Microlearning is a method of training and development that’s rapidly gaining popularity. With the evolution of technology only gaining speed, our lives have become overwhelming. Each day, we’re faced with endless distractions, and our ever-shrinking attention spans make sitting down to engage in any type of training program a challenge. Enter: microlearning.
Microlearning takes training content and breaks it down into tiny, digestible, bite-sized chunks. It takes traditional training programs and makes them more accessible and engaging by working with our busy schedules (and mobile devices) instead of against them. But, just how bite-sized are we talking?
It seems that throughout the talent development industry, the answer to that question varies greatly. Some would say one to two minutes, while others say up to 20 is just fine. But microlearning takes time and resources to roll out. We don’t want our results to be just fine. If we’re going to invest, we should know how to maximize the results, based on data, and not on opinion.
A recent poll conducted by ATD Research focused on two important questions: What’s the ideal length for a microlearning event and what’s the maximum length for a microlearning event. The average maximum amount (reported by 144 talent development professionals) was 13 minutes. Yet, the average time they said it should be is 10 minutes.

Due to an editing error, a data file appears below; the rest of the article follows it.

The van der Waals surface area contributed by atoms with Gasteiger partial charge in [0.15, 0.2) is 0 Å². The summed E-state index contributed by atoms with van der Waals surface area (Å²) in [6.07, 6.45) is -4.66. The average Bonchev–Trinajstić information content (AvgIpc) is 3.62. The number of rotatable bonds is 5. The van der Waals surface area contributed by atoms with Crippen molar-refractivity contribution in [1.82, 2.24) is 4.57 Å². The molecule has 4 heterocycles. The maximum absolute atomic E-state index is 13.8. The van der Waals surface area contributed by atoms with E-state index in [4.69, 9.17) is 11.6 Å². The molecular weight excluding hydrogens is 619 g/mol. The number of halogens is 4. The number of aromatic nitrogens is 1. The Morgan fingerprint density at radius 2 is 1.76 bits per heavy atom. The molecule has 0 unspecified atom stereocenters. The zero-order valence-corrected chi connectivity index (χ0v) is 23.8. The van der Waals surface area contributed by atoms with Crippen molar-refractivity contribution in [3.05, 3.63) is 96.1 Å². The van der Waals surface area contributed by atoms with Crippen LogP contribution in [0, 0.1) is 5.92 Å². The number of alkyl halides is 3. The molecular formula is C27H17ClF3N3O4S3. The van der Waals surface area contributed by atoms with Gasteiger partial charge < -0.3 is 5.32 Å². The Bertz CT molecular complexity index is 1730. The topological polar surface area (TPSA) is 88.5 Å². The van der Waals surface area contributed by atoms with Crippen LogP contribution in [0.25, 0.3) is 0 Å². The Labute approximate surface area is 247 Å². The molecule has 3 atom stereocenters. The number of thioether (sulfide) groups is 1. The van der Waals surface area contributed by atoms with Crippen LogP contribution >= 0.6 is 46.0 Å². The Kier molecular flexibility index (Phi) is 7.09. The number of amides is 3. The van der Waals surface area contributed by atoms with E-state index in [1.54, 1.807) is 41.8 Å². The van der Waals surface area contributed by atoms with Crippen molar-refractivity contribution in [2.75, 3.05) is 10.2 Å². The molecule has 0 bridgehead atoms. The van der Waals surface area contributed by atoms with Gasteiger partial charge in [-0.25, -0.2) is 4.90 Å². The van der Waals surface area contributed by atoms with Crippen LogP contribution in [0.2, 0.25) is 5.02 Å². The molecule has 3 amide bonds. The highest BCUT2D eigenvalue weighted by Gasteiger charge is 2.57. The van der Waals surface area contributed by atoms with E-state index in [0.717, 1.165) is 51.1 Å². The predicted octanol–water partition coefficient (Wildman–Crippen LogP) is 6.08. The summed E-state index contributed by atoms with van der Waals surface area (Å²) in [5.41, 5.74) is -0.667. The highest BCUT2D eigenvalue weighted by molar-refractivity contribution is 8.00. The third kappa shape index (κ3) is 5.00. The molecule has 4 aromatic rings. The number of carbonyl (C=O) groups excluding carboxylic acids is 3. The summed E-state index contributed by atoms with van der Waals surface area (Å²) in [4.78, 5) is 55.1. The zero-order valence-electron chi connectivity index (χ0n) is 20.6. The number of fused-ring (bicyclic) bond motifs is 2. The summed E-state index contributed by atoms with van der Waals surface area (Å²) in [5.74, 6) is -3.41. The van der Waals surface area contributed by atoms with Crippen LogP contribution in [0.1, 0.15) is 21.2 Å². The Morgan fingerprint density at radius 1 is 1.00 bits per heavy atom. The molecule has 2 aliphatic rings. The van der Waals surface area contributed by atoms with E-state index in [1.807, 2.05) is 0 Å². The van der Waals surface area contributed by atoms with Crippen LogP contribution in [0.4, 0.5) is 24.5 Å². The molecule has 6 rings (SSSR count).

These polls informed further research. We’ve partnered with ATD Research on a research report: Microlearning: Delivering Bite-Sized Knowledge. You can access the report here!
In the report, there were 228 respondents whose organizations currently use microlearning. Of the respondents, 59% indicated that the most effective microlearning events were longer than two minutes but shorter than 5 minutes. And yet, they also indicated that about a third of microlearning used in their organization was from 10 to 15 minutes long. Meaning, the majority of microlearning events used in their companies are longer than they believe to be ideal.
What would be the reason for this? It seems that, as with all methods of education, it’s best to provide adequate time to convey to learners what needs conveying, rather than adhering to strict, yet arbitrary time constraints. The shorter and more concise, the better, but not at the expense of transferring the knowledge. Microlearning then, is a constant balancing act between opting for enough time and detail, and staying short and concise to hold the learner’s attention.
A focus on the content then, rather than the length, is at the crux of getting microlearning right.
If you’re interested in learning more about microlearning access our research report with ATD Research: Microlearning: Delivering Bite-Sized Knowledge, available now!
You can also tune in for a webinar with ATD on Wednesday, April 19th to learn the highlights of the microlearning research report. Register here!